Surrounded by placards listing her accomplishments and buoyed by a publicity packet in which she calls herself one of the “most commended judges on the court,” Municipal Court Presiding Judge Maxine F. Thomas on Monday assailed the jurists critical of her as a “select few” who seek to discredit her.
Speaking at a press conference called to answer charges that she is using the Los Angeles Municipal Court system to further her election bid for Superior Court in June, Thomas claimed support from almost 90% of the court’s 80 judges.
“If it were not for the election, we would not be here today,” Thomas said in denying all charges of impropriety.
“There are people who are resistant to change, people who feel we should leave things exactly where they are. . . . It’s a very small percentage.”
Thomas, under intense criticism in recent weeks from numerous colleagues who claim she has been derelict in her duties, countered by saying the court is functioning well under her guidance, especially in the criminal area. She pointed to a placard that showed more cases are being disposed of before trial despite an increased caseload.
“The accusations are basically ill-founded because the Municipal Court is indeed running well,” she said. “This is a political year. After announcing my candidacy . . . there was an attempt to find anything I’d done wrong.”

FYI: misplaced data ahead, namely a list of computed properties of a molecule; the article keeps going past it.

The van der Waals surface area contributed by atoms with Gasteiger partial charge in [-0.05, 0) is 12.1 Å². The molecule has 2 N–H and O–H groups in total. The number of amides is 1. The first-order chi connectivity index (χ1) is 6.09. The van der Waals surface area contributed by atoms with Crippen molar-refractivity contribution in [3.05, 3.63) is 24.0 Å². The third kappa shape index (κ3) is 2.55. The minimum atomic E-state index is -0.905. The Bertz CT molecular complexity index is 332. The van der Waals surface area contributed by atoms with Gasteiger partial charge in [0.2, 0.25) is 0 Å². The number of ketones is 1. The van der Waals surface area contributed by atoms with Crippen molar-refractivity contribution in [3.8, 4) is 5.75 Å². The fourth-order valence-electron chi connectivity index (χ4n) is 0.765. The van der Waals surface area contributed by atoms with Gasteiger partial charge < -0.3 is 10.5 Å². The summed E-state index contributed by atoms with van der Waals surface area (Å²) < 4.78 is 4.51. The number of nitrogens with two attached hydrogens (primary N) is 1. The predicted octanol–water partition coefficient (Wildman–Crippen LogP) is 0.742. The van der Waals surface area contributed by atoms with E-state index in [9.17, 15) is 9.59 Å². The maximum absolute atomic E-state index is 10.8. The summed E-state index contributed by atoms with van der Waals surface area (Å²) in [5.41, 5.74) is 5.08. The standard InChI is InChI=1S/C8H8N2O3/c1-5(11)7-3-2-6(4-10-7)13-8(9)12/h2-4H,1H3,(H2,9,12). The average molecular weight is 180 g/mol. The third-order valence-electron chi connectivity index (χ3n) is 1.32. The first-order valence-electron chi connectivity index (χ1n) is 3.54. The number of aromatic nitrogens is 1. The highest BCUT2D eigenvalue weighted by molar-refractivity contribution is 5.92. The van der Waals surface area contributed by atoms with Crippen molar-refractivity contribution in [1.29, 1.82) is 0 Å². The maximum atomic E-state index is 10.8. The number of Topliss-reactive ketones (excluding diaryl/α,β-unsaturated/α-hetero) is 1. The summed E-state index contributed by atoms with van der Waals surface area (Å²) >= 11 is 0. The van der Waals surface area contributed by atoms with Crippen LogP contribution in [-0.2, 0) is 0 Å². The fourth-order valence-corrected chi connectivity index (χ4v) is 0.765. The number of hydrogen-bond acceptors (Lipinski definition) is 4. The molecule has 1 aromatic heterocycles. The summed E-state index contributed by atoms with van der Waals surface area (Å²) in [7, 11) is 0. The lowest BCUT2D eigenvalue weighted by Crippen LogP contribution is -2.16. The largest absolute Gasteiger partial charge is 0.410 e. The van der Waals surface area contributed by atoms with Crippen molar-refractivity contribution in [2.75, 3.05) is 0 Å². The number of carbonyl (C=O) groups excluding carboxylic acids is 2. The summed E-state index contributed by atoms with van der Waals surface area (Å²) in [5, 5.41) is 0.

Some jurists, however, continued to insist Monday that Thomas has the support of fewer than half the judges in the system.
“I can only think of 10 who are staunch supporters,” one judge said. “A majority of judges still feel she has . . . used the court for her personal benefit. . . . A number of judges who voted for her (for presiding judge) would never vote for her today.”
The judges claim she has rewarded her friends on the court with the best bench assignments, has neglected many of her duties to campaign for the higher court and has misused her office by using her bailiff as a personal chauffeur. The same critics called her highly publicized formal installation ceremony last January a “coronation.” The event, the first held by a presiding judge in the court’s history, cost almost $3,000.
Although Thomas has conceded that the installation drew complaints, she said, “I am not ashamed nor will I apologize for . . . a ceremony that brought all elements of law enforcement as well as the community together to demonstrate their pride and commitment to this great institution.” To diffuse further criticism, Thomas said she plans to contribute $2,400 to establish an annual installation fund.
‘More Than Lip Service’
“I’m willing to commit more than lip service to ensuring that our courts are held in high esteem,” she added.
Continuing that she is “confident that the public will see these accusations for what they are and not harbor any bad feelings” for the court, Thomas promised to complete her one-year term as presiding judge.
She said she sees no need to conduct a “straw vote” of confidence as some judges have suggested.
“I have the vote of confidence necessary from my colleagues to carry on,” Thomas said.